According to the Emission Gap report provided by the United Nations Environment Programme (UNEP), national plans to curb carbon emissions fall short of the level needed to avert dangerous climate change. Instead of limiting global warming to 1.5C above the pre-industrial levels, as planned through the Paris Agreement, the global temperatures may rise by 2.7C by the end of this century, leading to catastrophic changes in the Earth’s climate.
The Emission Gap report looked at the nationally-determined contributions (NDCs) or carbon-cutting plans that countries have submitted to UN in preparation for the COP26 conference. When added together, these plans will cut greenhouse gas emissions by around 7.5 percent compared to the pledges made five years ago. This is far from sufficient to meet the 1.5C temperature threshold. In fact, 55 percent cuts would be needed to achieve this goal.
“To stand a chance of limiting global warming to 1.5C, we have eight years to almost halve greenhouse gas emissions: eight years to make the plans, put in place the policies, implement them and ultimately deliver the cuts,” said Inger Andersen, executive director of UNEP. “The clock is ticking loudly.”
“The emissions gap is the result of a leadership gap,” added Antonio Gutteres, the Secretary-General of the United Nations. “But leaders can still make this a turning point to a greener future instead of a tipping point to climate catastrophe.”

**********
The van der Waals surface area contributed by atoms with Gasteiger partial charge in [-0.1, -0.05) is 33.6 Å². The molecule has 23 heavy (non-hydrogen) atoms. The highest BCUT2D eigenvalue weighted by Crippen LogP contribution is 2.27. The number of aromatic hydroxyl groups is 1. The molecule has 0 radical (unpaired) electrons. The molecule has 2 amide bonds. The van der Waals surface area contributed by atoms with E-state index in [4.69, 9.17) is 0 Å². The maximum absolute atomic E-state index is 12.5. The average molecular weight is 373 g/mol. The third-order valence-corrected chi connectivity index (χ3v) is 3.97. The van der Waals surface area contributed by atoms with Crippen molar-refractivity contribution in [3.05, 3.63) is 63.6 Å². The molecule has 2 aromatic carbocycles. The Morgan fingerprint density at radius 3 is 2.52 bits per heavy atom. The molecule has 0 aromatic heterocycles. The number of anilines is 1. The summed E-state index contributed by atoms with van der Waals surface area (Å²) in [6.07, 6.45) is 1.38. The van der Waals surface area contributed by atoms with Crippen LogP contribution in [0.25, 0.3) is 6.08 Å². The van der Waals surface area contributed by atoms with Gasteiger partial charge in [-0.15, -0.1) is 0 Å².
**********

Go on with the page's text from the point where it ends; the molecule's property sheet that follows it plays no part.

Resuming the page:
Around 50 countries, together with the EU, have pledged a net zero target of greenhouse emissions by mid-21st century. If these plans are fully implemented, the global temperature rise could be limited to 2.2C by the end of the century.
In 2020, the restrictions imposed due to the COVID-19 pandemic offered a glimmer of hope that emissions could be significantly curbed. However, according to the report’s authors, the opportunity to develop a greener world in the wake of the pandemic is in danger of being lost.
“The huge sums spent to recover economies from Covid-19 are a once-in-a-generation opportunity to boost low-carbon technologies and industries. In most cases, this opportunity is not being taken,” said co-author Brian O’Callaghan, project manager of the Oxford University Economic Recovery Project.
“This is a particular slap in the face for vulnerable nations who are suffering the worst consequences of climate change. We remain without a commitment from the highest emitters to cover the loss and damage that they have brought on the world.”